Tiffany Philippou is a writer and podcaster and her writing has been published in Stylist, Refinery29, Sifted, The i Paper and The Startup.
She co-hosts the work, life and happiness podcast Is This Working?, described by The Guardian as ‘its look at mental health, productivity and even loneliness feels increasingly vital.’ The podcast is a number one show in the UK Apple careers charts and is frequently in the top three in the business charts.
Tiffany also writes a weekly newsletter, about love, loss, finding meaning and some of the messier sides of life called The Tiff Weekly.
She previously spent over ten years working in leadership roles in startups, and in addition to her work as a writer and podcaster, Tiffany works as a consultant and recruiter for startups.
Tiffany lives in London and her website has further information about her writing, podcast, newsletter and social media.
Rights : Thread, Bookouture (WEL)
'I wish I'd had this book to guide me into adulthood.'
Sathnam Sanghera, author of Empireland and The Boy with the Topknot
'If Dolly Alderton, Glennon Doyle and Elizabeth Day had a love child, this is the writer they'd produce.' Laura Jane Williams, author and journalist.
'Will go a long way to helping those struggling with the stigma and shame that, sadly, persistently surrounds mental health.'
Vicky Spratt, Refinery29
“A call for more openness, Philippou’s memoir, Totally Fine, has arrived at the right time. [It is] a painful reminder of how bad people are at talking about mental health and suicide.”
**Stylist's Must Read Book for 2022**
**Evening Standard's Faces to Watch in 2022**
Do you have a story that you are scared to tell? A story buried so deep inside you that it has become a part of you… A story that you’ve spent your life trying to escape. I’m going to tell you mine.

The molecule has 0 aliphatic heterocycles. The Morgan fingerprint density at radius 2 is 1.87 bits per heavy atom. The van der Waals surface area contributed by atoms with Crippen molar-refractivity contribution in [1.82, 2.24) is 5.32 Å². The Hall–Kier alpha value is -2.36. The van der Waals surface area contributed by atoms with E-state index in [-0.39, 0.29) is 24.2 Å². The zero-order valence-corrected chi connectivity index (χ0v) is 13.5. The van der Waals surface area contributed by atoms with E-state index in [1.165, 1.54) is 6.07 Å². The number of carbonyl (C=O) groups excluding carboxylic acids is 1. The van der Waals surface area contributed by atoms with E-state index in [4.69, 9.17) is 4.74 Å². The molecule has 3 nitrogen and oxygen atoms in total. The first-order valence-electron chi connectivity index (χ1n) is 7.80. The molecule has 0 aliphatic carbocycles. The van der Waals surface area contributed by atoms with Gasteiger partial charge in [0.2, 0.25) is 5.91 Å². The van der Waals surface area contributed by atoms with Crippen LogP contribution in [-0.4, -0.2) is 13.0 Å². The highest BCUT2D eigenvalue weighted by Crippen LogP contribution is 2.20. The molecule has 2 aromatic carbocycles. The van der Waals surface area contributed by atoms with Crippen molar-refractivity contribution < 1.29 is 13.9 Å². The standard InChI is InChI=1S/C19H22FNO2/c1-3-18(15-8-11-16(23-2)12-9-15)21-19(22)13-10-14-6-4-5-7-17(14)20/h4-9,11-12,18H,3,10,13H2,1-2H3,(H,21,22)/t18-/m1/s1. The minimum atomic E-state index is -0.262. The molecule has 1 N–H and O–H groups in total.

One day, in the summer of 2008, I was travelling back to London when I received a phone call that suddenly changed everything. I was told my boyfriend Richard was in hospital. He died seven days later. I spent most of my twenties pretending this never happened.
I was trapped within my own silence, left alone to absorb the discomfort, blame and judgement of others that I felt after Richard’s suicide. I was suffering, but telling everyone that I was totally fine. The shame consumed me and I desperately wanted to find love again, but the rejection and heartbreak that followed proved to me, yet again, that I wasn’t worthy of love and belonging.
In our twenties, we are thrown into the adult world without a guidebook. I experienced a turbulent decade with what felt like catastrophic failures. Then one day, I started to speak about my shame, and once I started, I couldn’t stop. And I’ve come to realise that shame is like a monster – one that can grow so large that it can hold us back from a life worth living. And that it is only by sharing our stories that we can give a voice to what is unspoken. A voice to the stories that we don’t want to tell.
So whatever pain you’re holding on to, whatever story you’re scared to tell, I’m writing this for you.